10 Secrets Millionaires are Doing With their Money in 2020

Neil Kay
4 min readAug 21, 2020


“Someone’s sitting in the shade today because someone planted a tree a long time ago” — Warren Buffet

This week, the S&P 500 set an all-time record closing at 3,389.78 as it continued its V-shaped recovery.

At Old Vine Capital, I have seen far too many friends and recently on-boarded clients who went to cash with their investments out of fear in March (despite my Q1 COVID-19 advice.) They have completely missed out on the massive stock recovery over the past 126 days from the bear market that occurred from Feb 19th — March 23rd.

In my daily conversations at Old Vine Capital, I speak with countless multi-millionaire investors in Silicon Valley and across the country each week to discuss how to most effectively navigate multi-asset financial markets and make important life decisions. Here is a list of the top 10 secrets millionaires are doing with their money in 2020:

1: Maximize your company retirement and stock plan benefits every single year. These are automatic “returns” that must be taken advantage of.
2: Set aside at least 6 months of living expenses in cash for emergencies (losing your job, major repairs, and healthcare.)
3: Combine and organize your financial well-being (don’t leave all your old 401(k)s spread around, avoid accidental investment overlap across accounts, and know the right asset allocation across all your accounts — STICK TO IT.)
4: Invest your non-retirement money in tax-efficient strategies that can benefit from tax-loss harvesting.
5: Do not own a mutual fund (these are often over-priced financial products that are sold by commissioned based brokers and completely underperform the markets over short and long-term time periods.). There are some exceptions to this such as index mutual funds or special ESG type mutual funds that can invest capital based on your personal environmental/social views.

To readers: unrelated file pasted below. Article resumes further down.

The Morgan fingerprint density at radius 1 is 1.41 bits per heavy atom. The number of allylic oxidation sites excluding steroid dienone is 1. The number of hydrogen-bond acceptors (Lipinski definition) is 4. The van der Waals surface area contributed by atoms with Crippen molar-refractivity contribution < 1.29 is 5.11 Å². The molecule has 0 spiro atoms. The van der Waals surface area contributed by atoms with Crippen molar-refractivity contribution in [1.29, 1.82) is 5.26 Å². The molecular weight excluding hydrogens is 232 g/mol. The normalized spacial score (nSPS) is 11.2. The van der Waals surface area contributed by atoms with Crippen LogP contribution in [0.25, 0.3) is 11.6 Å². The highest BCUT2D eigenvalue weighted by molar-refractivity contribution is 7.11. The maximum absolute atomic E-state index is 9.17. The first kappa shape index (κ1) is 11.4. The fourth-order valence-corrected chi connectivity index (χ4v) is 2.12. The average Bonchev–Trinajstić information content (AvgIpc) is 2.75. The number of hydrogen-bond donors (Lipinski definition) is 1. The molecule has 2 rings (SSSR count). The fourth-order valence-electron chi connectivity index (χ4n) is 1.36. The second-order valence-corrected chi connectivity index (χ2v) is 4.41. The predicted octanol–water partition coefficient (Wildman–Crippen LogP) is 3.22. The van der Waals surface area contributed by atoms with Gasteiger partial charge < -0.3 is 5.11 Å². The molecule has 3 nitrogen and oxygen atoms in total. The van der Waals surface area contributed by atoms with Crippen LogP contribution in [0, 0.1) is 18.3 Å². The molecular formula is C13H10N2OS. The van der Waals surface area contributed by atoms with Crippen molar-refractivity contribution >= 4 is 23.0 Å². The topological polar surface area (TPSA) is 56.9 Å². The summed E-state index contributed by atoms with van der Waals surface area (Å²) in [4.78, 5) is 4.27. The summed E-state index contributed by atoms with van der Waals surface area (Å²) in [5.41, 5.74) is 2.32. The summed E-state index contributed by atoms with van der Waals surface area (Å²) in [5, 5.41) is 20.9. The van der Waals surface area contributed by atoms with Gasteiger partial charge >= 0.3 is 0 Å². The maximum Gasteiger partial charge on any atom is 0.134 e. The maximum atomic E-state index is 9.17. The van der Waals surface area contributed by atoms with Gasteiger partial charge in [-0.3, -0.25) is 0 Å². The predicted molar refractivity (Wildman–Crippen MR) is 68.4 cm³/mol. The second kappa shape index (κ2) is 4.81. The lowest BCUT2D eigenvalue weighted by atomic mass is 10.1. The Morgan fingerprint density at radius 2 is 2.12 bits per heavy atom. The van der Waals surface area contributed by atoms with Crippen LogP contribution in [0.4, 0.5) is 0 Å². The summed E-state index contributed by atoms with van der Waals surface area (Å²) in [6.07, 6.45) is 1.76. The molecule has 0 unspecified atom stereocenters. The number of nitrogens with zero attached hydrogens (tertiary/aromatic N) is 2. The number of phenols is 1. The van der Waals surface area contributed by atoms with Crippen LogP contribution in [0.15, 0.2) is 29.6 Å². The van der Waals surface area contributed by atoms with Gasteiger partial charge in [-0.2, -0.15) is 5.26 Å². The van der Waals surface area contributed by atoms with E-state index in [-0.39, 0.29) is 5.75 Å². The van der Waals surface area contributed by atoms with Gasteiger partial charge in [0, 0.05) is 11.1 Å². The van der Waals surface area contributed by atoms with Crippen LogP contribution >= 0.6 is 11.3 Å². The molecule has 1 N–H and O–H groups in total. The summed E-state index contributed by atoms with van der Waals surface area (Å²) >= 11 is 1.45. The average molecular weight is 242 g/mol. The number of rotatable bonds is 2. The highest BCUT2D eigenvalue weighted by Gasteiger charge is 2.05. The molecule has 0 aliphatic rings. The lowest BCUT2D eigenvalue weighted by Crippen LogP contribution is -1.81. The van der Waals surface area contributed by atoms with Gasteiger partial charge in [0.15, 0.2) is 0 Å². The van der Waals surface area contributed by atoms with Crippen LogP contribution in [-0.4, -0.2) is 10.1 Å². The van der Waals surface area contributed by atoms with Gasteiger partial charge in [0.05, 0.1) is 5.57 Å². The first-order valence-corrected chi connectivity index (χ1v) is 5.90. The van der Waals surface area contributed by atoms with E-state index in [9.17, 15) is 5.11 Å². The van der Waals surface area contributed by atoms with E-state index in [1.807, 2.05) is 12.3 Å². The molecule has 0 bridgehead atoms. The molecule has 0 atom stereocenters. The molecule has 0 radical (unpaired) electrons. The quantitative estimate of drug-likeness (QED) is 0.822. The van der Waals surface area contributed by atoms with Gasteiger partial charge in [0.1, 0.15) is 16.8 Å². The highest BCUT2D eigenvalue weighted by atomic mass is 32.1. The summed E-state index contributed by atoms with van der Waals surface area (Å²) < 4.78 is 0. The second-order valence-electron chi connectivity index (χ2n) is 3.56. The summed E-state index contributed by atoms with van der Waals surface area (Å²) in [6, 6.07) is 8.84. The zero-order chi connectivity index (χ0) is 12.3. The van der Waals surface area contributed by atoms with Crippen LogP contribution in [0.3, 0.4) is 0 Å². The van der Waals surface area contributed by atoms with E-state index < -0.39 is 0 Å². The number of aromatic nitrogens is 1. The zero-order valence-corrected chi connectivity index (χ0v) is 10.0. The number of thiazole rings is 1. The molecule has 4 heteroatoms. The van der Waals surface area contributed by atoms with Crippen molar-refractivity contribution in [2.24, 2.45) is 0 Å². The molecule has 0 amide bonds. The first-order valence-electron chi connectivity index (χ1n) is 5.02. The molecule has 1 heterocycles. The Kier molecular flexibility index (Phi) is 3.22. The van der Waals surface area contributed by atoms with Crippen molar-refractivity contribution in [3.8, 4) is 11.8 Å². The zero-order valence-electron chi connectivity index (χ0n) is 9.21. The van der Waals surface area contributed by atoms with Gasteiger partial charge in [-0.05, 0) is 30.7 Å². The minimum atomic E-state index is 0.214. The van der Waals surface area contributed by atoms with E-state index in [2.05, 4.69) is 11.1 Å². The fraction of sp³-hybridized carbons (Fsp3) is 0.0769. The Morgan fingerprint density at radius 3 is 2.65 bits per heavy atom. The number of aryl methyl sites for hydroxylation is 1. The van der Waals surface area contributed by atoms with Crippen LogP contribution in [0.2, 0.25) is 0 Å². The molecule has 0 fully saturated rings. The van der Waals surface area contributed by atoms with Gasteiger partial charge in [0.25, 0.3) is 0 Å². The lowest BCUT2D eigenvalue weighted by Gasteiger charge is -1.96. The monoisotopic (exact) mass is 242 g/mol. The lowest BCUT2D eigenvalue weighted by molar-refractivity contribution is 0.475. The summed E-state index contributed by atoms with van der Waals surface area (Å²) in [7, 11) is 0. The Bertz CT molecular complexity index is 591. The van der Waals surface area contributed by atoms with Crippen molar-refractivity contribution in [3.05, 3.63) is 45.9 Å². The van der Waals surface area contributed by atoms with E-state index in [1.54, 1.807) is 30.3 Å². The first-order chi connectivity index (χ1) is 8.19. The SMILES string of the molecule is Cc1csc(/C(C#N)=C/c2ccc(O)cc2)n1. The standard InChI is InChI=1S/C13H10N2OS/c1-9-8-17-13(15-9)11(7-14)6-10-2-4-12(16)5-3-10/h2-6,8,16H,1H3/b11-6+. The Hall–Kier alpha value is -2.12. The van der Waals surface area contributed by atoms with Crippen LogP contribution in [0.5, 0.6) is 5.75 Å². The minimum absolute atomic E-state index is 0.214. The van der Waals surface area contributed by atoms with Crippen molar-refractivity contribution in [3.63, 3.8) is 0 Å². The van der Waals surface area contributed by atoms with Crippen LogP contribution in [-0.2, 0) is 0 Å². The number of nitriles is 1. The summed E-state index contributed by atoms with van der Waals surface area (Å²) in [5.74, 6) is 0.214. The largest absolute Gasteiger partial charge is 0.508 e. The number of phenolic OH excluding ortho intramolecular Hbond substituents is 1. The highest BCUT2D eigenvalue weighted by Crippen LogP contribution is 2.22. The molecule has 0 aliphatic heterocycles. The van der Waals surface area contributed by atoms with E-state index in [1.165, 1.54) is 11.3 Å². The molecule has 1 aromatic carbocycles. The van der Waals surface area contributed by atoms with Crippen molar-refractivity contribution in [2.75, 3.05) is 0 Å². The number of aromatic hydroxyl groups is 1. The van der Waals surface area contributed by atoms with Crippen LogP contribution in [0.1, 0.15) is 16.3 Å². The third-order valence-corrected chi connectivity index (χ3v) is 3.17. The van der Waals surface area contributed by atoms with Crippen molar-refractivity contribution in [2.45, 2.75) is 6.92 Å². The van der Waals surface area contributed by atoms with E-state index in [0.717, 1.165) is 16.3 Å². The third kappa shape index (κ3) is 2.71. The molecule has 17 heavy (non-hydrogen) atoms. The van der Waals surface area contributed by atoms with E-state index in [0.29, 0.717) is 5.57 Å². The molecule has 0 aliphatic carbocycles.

“Avoid the urge to “day trade” or to “follow your gut feeling” when it comes to investing.”

6: Invest in lower-cost and tax-efficient separately managed accounts (SMAs) and exchange traded funds (ETFs) (again, not active stock picking managers.) Money saved in management fees goes directly back into the investor’s pocket and long-term compounded growth.
7: Avoid the urge to “day trade” or to “follow your gut feeling” when it comes to investing. Build a long-term investment strategy and stick to it. I see way to many intelligent people in Silicon Valley who think they can “outguess” or “time” the market and “pick hot stocks” or even “trade options” and they are setting themselves up for long-term financial disappointment.

Psychology of Investing

8: Private equity, hedge funds, venture capital and angel investing can be a great place to significantly increase wealth, but this should only be done by larger investors who can risk completely losing this capital. This should not be done with money you are counting on for retire or money from your 6 months of living expense emergency cash savings. The illiquid and opaque nature of these asset classes make it unsuitable for the majority of average investors, but larger clients/investors can benefit from proper due diligence and reporting within the private/alternative investment space.
9: Owning/investing in real estate is a good thing since real estate tends to outperform cash however real estate returns historically have been lower than stocks and the majority of investors fail to calculate the actual total return that includes taxes, interest payments, deferred maintenance, and most importantly, significant time. Real estate is far from a “passive investment.” One benefit is that real estate returns are typically levered since homes are often purchased with borrowed money from the bank.
10: Like gold, silver, oil, and other commodities, cryptocurrency such as Bitcoin is purely speculative. When looked at through the lens of the valuation equation (Present value = current book value + (future cash flow divided by a particular discount rate)), crypto currencies (or gold, etc.) do no create any true future value. To void the “fear of missing out” #FOMO, investors can allocate 5% of less of their liquid net worth into a basket of cryptocurrencies “for fun” and should know they risk it all going to zero or could go up a bit in the long-term.

2020’s investment climate is yet another example for the history books of how it’s impossible to “outguess” or “out-think” markets. My investment philosophy at Old Vine Capital is to focus on what you can control. You cannot control daily market volatility, you cannot control geopolitical events or macro-economics, but you can control your future by building an effective financial plan, prudently saving, and investing wisely.





Neil Kay

Investor, Traveler, Fundraiser, Dog Whisperer, Husband, Father. Managing Partner of Old Vine Capital, a private investment advisory firm based in Austin.